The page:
What Israel’s PM could have said
By David Romano
This week a statement from Israeli Prime Minister Benjamin Netanyahu gathered much attention from Kurdish and other Middle Eastern media. Mr. Netanyahu said that Israel “supports the legitimate efforts of the Kurdish people to attain a state of their own.”
This is not the first time that top Israeli leaders, including Mr. Netanyahu, voiced their opinion on this matter. Coming in the midst of the growing excitement concerning Iraqi Kurds’ referendum on independence, however, the renewed statement drew added attention. The Prime Minister’s support also comes nearly a week after Yair Golan, Israel’s former Deputy Chief of Staff of the military, said at a conference in Washington that he personally does not view the Kurdistan Workers’ Party (PKK) as a “terrorist organization” and that a “solid stable cohesive Kurdish entity” in a “volatile Middle East” is “not a bad idea.”
Iran and many Arab and Turkish commentators immediately reacted to these statements by renewing their charges against the Kurds, accusing them of being “tools of the Zionists.” Many also accused Israel of extreme hypocrisy, given its military rule over Palestinians yearning for freedom and their own state.
By saying a bit more on the matter, the Israeli prime minister could have demonstrated exactly where the greatest hypocrisy lies. Several successive Israeli prime ministers from the Israeli Labour Party expressed their support for the establishment of a Palestinian state via the Oslo Accords. Even Netanyahu’s Right-of-center government likewise at least supports the principle of Palestinian self-determination – depending on its contours and how a final peace agreement with Israel would look like, this could mean a Palestinian state, incorporation of Palestinian areas back into Jordan or something else.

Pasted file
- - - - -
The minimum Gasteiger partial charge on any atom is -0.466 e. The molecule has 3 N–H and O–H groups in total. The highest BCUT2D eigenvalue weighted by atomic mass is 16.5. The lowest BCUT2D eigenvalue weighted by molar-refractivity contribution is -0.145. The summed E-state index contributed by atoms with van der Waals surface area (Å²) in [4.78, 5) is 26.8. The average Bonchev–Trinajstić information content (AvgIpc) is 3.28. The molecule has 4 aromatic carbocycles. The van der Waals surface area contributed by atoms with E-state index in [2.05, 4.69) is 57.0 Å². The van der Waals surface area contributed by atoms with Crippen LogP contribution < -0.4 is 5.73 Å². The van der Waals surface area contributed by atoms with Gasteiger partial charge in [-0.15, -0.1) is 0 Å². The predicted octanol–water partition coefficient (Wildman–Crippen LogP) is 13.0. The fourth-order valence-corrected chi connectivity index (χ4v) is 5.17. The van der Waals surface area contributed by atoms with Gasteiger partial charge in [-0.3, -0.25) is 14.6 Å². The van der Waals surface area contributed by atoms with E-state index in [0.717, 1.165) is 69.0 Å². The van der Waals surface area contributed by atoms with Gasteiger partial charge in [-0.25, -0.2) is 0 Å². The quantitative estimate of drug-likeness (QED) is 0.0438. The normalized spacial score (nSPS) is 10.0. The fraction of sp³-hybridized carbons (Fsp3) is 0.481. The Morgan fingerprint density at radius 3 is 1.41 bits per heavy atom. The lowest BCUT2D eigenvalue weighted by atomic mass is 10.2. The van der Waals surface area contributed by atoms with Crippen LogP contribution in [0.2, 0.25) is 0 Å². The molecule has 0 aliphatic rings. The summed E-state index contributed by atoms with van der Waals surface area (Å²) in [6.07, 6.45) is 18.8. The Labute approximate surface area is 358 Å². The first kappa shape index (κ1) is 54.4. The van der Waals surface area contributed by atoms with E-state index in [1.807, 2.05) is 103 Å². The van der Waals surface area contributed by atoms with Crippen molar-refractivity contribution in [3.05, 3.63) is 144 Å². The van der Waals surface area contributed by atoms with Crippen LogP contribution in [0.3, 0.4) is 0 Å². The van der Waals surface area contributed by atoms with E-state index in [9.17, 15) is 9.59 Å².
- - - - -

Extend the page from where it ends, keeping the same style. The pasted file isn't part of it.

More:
The Israeli Prime Minister could have therefore made a statement along the following lines:
“The Kurds in Iraq never engaged in terrorism. Unlike the Palestinians, they never hijacked civilian air planes, they never sent suicide bombers into restaurants, buses and old-age homes. They never threatened Baghdad, neighboring states or Arab civilians. Their leaders have pursued the most responsible and moderate of foreign policies, earning the Kurdistan Regional Government a lot of admiration internationally. While refusing to surrender their autonomous rights as enshrined in Iraq’s 2005 constitution, the Kurds in Iraq even undertook good and reasonable efforts to make the post-Saddam Iraqi state succeed. Its failure cannot be blamed on them.
“Yet the majority of the world strongly supports Palestinian self-determination. Even Israel itself supports Palestinian self-determination, and we look forward to a time when Palestinians choose leaders who do not glorify suicide bombers and pay their families stipends, or launch rockets at our civilian centers, so that we can make peace with them and help them realize their ambitions for self-determination [on this point, a more Left-of-center Israeli prime minister could even say “Palestinian state”].
“Why then is it only Israel standing up at this time to support a legitimate exercise in Kurdish self-determination? Is Israel the only one lacking hypocrisy in this matter?”
In order to make life a bit easier for the Kurds, the Israeli leadership should also consider adding something else to their statements of support for Kurdish self-determination. It could be something along the following lines:
“We support Kurdish self-determination because it is the right thing to do, and because it is in our interests to have more moderate, stable and hopefully friendly states in the region. We recognize, however, that the Kurds will always border Iran and Arab areas not at all friendly with Israel, and that they will need to do what they can to maintain good relations with these people. We do not for one moment, therefore, expect a Kurdish ally or “tool” to help us in our confrontations with such forces bent on our destruction. A friend, or at least not another enemy, will more than suffice for us.”
If one also considers that a distinctive Kurdish identity existed for thousands of years before a specifically Palestinian (as opposed to Arab) identity emerged, then most of the world’s hypocrisy on the matter becomes that more startling. Somehow the US State Department, Iran and others all think it the greatest sin to suggest incorporating Palestinians into Jordan or Egypt, yet they insist that the Kurds remain in Iraq.